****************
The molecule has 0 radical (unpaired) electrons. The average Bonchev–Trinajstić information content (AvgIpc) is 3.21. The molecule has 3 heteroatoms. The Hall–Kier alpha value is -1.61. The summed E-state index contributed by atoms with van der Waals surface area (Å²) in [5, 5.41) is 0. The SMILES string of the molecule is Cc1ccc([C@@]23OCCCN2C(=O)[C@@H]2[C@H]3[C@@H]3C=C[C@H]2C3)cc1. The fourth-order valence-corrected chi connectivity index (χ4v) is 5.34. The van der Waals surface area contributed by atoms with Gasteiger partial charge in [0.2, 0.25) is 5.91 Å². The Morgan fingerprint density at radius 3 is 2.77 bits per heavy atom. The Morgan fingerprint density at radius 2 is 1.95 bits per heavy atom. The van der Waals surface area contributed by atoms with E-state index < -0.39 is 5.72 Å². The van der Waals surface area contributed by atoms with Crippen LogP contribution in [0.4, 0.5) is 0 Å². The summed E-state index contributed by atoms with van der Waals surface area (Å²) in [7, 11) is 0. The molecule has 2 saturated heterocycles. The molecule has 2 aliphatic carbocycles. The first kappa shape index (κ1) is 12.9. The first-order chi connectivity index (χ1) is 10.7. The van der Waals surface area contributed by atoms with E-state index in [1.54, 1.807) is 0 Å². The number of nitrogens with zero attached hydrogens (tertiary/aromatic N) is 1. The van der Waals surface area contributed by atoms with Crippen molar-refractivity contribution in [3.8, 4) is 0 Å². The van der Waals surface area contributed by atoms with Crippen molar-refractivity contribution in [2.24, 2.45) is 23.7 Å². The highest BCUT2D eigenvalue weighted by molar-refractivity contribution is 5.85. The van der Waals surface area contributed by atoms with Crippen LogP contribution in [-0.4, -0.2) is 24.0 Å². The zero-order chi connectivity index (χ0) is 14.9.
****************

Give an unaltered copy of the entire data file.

The molecule has 0 radical (unpaired) electrons. The average Bonchev–Trinajstić information content (AvgIpc) is 3.21. The molecule has 3 heteroatoms. The Hall–Kier alpha value is -1.61. The summed E-state index contributed by atoms with van der Waals surface area (Å²) in [5, 5.41) is 0. The SMILES string of the molecule is Cc1ccc([C@@]23OCCCN2C(=O)[C@@H]2[C@H]3[C@@H]3C=C[C@H]2C3)cc1. The fourth-order valence-corrected chi connectivity index (χ4v) is 5.34. The van der Waals surface area contributed by atoms with Gasteiger partial charge in [0.2, 0.25) is 5.91 Å². The Morgan fingerprint density at radius 3 is 2.77 bits per heavy atom. The Morgan fingerprint density at radius 2 is 1.95 bits per heavy atom. The van der Waals surface area contributed by atoms with E-state index < -0.39 is 5.72 Å². The van der Waals surface area contributed by atoms with Crippen LogP contribution in [0.4, 0.5) is 0 Å². The summed E-state index contributed by atoms with van der Waals surface area (Å²) in [7, 11) is 0. The molecule has 2 saturated heterocycles. The molecule has 2 aliphatic carbocycles. The first kappa shape index (κ1) is 12.9. The first-order chi connectivity index (χ1) is 10.7. The van der Waals surface area contributed by atoms with E-state index in [1.54, 1.807) is 0 Å². The number of nitrogens with zero attached hydrogens (tertiary/aromatic N) is 1. The van der Waals surface area contributed by atoms with Crippen molar-refractivity contribution in [3.8, 4) is 0 Å². The van der Waals surface area contributed by atoms with Crippen molar-refractivity contribution in [2.24, 2.45) is 23.7 Å². The highest BCUT2D eigenvalue weighted by molar-refractivity contribution is 5.85. The van der Waals surface area contributed by atoms with Crippen LogP contribution in [-0.4, -0.2) is 24.0 Å². The zero-order chi connectivity index (χ0) is 14.9.